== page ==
Today is Sunday and if you’re an NFL fan like me you know that we’re already into the full training camp season and closing in on the pre-season games for America’s favorite sport. The National Football League remains the premier American sport and a tremendous tradition in our country. (Sorry, you other sports, but… not sorry.) But if you follow the news surrounding the NFL you probably know that yet another new study was just released which is being widely touted as proof that football is flat-out dangerous and should probably be shunned by decent people. The Washington Post has some of the often repeated details of a medical study looking at the brains of many deceased football players, indicating that a much higher than normal percentage are suffering from chronic traumatic encephalopathy (CTE). The headline writes itself.

RESEARCHERS WHO studied the donated brains of 111 former National Football League players found that all but one had evidence of chronic traumatic encephalopathy. The link between the degenerative brain disease and football already had been well-established, but the findings are nonetheless startling, indicating that CTE is much more common than had been thought. That should spur more — and urgent — action to reduce the risks that football presents to players of all ages.

A study published this week in the Journal of the American Medical Association by researchers from Boston University and the VA Boston Healthcare System is the largest to date and is the continuation of work started eight years ago. Researchers examined the brains of 202 deceased former football players at all levels. Nearly 88 percent of the brains, 177, had CTE. Most concerning: Three of 14 who had played only high school football had CTE, as did 48 of 53 college players.

The NFL gets a bad rap in the liberal media and it has for years. Most recently it’s been this story about how dangerous it is and the long term medical effects engaging in the sport my have on the players. To be clear, it’s a brutal sport at times and those who go into it should be aware that any such strenuous, bruising activity may have a variety of effects on the body, just as with many other lines of work. But this particular brain study should raise questions which those promoting it owe an answer for.

First of all, there are the numbers. The study, shown above, indicates that 88% of players, including 7% who only played high school ball and most of those who played in college exhibited signs of CTE. Wow. Those are some alarming figures. But you need to read a bit further in the study to find this little detail. (Emphasis added.)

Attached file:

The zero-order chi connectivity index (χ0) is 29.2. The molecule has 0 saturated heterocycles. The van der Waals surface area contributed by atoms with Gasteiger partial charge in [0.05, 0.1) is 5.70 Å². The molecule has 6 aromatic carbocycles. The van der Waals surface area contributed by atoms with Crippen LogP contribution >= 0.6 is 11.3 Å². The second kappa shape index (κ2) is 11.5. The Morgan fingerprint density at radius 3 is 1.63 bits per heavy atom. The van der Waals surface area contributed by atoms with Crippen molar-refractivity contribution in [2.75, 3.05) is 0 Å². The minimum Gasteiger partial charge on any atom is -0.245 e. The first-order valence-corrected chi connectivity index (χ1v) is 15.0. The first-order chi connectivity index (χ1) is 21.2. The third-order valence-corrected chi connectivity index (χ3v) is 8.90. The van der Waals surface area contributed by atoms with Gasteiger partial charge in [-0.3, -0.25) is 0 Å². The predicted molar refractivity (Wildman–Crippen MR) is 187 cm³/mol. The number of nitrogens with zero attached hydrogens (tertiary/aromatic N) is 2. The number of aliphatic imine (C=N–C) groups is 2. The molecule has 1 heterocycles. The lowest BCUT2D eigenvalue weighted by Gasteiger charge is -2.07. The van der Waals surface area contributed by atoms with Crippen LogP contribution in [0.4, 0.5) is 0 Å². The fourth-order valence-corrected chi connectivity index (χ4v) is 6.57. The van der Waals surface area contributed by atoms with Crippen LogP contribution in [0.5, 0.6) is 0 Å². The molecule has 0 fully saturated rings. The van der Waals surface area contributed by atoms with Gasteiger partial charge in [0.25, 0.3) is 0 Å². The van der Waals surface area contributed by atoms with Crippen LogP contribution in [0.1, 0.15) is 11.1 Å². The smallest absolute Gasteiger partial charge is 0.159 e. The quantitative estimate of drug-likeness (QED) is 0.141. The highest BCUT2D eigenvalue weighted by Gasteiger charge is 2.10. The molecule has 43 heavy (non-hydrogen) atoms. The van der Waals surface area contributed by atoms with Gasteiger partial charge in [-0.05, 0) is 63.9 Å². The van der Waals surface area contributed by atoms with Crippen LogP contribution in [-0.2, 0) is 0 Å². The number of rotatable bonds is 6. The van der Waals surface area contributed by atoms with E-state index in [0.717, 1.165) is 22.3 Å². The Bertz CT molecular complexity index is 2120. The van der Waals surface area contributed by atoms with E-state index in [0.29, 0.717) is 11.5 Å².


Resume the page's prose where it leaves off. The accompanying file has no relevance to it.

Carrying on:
The study, as its lead researcher, neuropathologist Ann McKee, cautioned, has limitations, because the brains studied were mostly donated by families who had been concerned that their loved ones may have had CTE because they had exhibited symptoms or died accidentally or by suicide. That skews the results; this is not a randomized study.

Yes indeed. This is not a randomized study, but if you’re watching the short segments being blasted on CNN and other outlets you won’t find that out on your own very often. Here’s a couple more facts for you. Each season in the current era there are just shy of 1,700 regular roster players in the NFL. There are roughly 115 colleges with NCAA Division I football programs competing each year, with each one carrying a roster of over 100. (That’s another 11,500 players each season.) The number in high school squads isn’t calculated well enough to get a firm figure from what I could find but it’s massive. And that’s each season. This study looked at a little more than 200 players spread out over decades of play and they were almost entirely submitted by families who were concerned about the medical condition, behavior or even suicide of the individuals.

Does that sound random to you? Does it sound as if there are actually 1,496 NFL players (that would be 88% of 1,700) who have CTE?

No. It does not.

But let’s put ourselves in some universe where those figures were real. Presumably, from all the medical experts I see talking about it, the problems are caused by repeated “blows to the head” suffered by players, even if they are very minor blows. I have no doubt that those can add up over time and in some individuals it will lead to problems.

But answer me another question. How many other sports are you NOT talking about? And how many other jobs? Why does the media focus on football almost exclusively? If you’ve ever watched professional boxing (and there’s a lot of it still going on) you’ll see some real traumatic blows to the head and the pros aren’t wearing helmets of any sort. Even in the amateur ranks the head gear doesn’t provide much in the way of relief on that front. Why aren’t you calling for a ban on boxing? Rugby is even worse. Soccer players regularly pass the ball by bouncing it off their heads. Construction workers, even with hard hats, run into structures and bang their heads all the time.

What’s with the fixation on football? Allow me to speculate on the answer. It’s a “redneck” thing which is popular with the “wrong sort of people” who don’t spend their time at the opera or Broadway plays or other proper entertainment for enlightened folk. If there was a way to claim that NASCAR drivers were taking too many blows to the head you’d be hearing about that every day also.

Yes, the NFL is a tough gig. It’s hard on the body. It’s one of the reasons we admire those who excel at the highest levels as gridiron heroes. If you want to continue to make the gear safer, have at it. But don’t try to shut down the sport because you don’t like it unless you’re willing to say that we need to shrink wrap the rest of society to an equal level.